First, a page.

What are some general instructional practices that can be beneficial to students who are learning to speak English?
Page 9: Differentiate Instruction
Another way to support English language learners is to differentiate instruction. Rather than expect students to adjust to the curriculum, teachers should adjust their instruction to meet the individual language and learning needs of their students. This requires teachers to provide options in the ways they:
- Present information or allow students to access information.
- Example: During a science lesson about the solar system, the teacher uses visuals, hands-on materials, and kinesthetic activities to explain concepts such as rotation and revolution. The teacher also has books and videos in Spanish that the students can access, if needed.
- Encourage students to make sense of the information.
- Example: To help students process information about the solar system, the teacher sets up a learning center. There, some students focus on that main learning goal (e.g., learning the names of the planets), while students who quickly master the main learning goal are able to engage in high-order learning activities (e.g., learning about the key features of the planets). Some students may work with their peers and practice the learning goal while using their home language.
- Allow students to demonstrate their learning.
- Example: To demonstrate their learning, students have the option of creating a model of the planets, making a poster, or writing a report.
Teachers can differentiate instruction by being flexible in the ways in which they:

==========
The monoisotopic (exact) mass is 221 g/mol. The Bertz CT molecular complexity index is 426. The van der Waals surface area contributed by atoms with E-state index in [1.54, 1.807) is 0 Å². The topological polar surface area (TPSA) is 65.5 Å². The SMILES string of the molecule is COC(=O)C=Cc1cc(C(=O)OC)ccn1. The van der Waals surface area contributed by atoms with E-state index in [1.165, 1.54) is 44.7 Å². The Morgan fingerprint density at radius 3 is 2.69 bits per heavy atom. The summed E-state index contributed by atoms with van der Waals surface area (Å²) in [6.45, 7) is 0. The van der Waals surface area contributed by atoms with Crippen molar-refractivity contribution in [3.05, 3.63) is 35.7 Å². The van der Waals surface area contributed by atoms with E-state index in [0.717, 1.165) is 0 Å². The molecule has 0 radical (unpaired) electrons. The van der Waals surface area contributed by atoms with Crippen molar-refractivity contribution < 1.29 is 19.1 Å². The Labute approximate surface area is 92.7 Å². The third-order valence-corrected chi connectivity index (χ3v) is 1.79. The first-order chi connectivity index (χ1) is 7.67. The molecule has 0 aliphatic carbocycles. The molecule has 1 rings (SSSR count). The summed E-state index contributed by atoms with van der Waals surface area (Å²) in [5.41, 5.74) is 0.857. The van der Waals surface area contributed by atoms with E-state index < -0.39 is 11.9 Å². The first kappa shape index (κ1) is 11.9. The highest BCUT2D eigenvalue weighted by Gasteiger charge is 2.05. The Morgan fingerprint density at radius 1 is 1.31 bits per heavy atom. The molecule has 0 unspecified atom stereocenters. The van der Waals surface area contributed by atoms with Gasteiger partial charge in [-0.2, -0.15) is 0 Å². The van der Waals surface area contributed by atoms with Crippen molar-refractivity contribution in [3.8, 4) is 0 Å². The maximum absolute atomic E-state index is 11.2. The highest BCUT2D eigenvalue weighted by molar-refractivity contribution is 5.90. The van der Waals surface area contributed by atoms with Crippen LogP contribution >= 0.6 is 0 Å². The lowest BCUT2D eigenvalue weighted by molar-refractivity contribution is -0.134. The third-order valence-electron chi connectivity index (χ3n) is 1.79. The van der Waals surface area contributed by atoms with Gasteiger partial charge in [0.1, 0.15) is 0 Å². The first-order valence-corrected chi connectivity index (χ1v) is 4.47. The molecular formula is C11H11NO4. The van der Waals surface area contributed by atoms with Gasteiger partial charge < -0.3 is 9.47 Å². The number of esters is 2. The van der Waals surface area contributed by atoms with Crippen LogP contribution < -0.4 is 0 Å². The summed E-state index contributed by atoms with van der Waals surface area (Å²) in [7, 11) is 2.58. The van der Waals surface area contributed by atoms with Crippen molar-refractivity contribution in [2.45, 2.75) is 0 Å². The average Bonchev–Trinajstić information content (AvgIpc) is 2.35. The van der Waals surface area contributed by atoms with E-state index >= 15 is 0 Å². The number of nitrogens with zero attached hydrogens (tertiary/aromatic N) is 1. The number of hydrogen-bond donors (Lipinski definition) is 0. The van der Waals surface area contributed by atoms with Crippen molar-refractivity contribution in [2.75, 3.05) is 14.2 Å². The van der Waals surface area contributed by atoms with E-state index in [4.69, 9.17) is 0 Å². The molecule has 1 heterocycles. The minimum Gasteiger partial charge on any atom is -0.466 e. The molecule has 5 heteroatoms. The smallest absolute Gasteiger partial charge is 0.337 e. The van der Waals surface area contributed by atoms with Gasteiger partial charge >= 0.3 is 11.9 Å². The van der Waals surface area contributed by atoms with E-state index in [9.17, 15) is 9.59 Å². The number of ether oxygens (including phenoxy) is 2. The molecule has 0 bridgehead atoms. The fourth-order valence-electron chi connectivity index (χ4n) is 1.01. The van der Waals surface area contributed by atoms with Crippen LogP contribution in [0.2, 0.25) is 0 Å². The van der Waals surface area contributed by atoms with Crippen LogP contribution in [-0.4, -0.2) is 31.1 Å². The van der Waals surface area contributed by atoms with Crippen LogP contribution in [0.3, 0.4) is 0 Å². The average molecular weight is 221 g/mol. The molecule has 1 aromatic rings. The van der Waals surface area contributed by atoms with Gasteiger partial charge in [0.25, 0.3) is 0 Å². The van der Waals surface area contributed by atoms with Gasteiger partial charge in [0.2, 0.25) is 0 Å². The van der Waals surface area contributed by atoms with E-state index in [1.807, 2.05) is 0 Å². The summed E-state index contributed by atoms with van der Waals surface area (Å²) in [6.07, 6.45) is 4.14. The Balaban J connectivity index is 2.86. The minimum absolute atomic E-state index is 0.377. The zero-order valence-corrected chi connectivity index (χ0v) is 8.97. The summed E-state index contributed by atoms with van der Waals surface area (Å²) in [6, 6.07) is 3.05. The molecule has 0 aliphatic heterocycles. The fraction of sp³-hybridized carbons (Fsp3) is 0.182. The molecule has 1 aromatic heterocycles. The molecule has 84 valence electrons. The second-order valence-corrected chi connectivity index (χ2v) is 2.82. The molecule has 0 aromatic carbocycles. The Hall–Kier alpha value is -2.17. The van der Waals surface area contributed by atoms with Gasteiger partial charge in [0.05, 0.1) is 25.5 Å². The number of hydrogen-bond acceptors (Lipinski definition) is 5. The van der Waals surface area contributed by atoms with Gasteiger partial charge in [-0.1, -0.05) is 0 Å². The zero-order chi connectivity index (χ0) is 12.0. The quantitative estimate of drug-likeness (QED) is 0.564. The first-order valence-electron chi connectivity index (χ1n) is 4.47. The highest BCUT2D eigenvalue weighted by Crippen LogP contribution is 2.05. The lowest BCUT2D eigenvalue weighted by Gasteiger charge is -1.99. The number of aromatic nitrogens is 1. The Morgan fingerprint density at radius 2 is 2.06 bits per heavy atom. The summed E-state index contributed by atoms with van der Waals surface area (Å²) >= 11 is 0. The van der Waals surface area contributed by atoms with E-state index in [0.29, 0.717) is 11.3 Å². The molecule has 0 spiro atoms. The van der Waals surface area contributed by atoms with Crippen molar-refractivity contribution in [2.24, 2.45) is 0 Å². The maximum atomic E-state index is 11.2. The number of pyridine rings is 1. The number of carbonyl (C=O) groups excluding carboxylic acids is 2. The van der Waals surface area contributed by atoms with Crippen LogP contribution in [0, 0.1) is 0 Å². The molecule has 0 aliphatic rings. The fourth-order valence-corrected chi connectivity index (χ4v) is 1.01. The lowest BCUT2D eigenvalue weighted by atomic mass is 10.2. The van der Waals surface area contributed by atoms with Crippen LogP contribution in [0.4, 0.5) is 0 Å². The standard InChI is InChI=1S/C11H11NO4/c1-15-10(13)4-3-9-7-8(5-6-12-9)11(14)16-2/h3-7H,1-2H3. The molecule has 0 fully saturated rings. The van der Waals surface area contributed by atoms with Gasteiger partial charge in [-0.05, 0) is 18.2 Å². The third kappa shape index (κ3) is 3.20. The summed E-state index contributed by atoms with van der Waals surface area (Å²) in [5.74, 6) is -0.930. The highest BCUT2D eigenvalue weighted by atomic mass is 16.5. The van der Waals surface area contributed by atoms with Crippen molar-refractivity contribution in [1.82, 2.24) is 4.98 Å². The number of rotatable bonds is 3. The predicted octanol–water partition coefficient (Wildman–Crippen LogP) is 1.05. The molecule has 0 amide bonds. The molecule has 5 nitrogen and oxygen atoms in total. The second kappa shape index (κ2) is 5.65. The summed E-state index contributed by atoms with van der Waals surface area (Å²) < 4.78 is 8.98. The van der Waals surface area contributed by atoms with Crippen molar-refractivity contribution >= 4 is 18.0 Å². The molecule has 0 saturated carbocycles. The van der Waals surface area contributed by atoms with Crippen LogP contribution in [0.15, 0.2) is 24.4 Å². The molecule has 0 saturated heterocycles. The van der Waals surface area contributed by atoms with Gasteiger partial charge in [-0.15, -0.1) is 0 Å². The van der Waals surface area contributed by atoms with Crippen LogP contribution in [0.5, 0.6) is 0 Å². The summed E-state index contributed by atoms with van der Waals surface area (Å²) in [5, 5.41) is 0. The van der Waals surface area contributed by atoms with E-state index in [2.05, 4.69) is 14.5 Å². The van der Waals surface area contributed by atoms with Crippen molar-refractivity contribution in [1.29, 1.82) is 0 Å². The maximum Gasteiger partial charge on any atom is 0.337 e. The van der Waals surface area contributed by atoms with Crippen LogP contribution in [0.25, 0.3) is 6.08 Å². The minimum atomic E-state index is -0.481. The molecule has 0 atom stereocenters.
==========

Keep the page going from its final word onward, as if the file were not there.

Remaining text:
Present information or allow students to access information:
- Provide a range of choices to access the content (e.g., books, audio, and video in student’s home language and in English.
- Make instruction more concrete by using pictures, charts, realia, demonstrations, graphic organizers, or timelines.
- Model lab procedures and include visual references about concepts.
- Provide texts at different reading levels.
Encourage students to make sense of the information:
- Provide a range of choices for student to practice what they are learning.
- Use flexible grouping.
- Use hands-on activities
- Set up classrooms with learning centers (e.g., make available audiotapes and CDs to assist students with their reading).
- Provide materials in different languages.
Allow students to demonstrate their learning:
- Offer a range of choices to express understanding (i.e., create a slide presentation, write a song or poem, stage a performance ).
- Permit the option to work independently or in a group to complete an assignment.
Example: Ms. Westerman collaborates with the bilingual teacher about her upcoming lesson on rocks and minerals. In this way, the bilingual teacher can pre-teach some of the vocabulary terms by using pictures, charts and graphic organizers for the students who receive bilingual education. Later during whole-group instruction, Ms. Westerman displays images used by the bilingual education teacher. Every rock or mineral vocabulary term that appears on the screen is labeled in both English and Spanish. Later, the students work in small groups to complete a hands-on activity to better understand what has been presented.
Listen as Janette Klingner talks about the benefit of grouping for ELLs (time: 0:35).
Janette Klingner, PhD
School of Education
University of Colorado, Boulder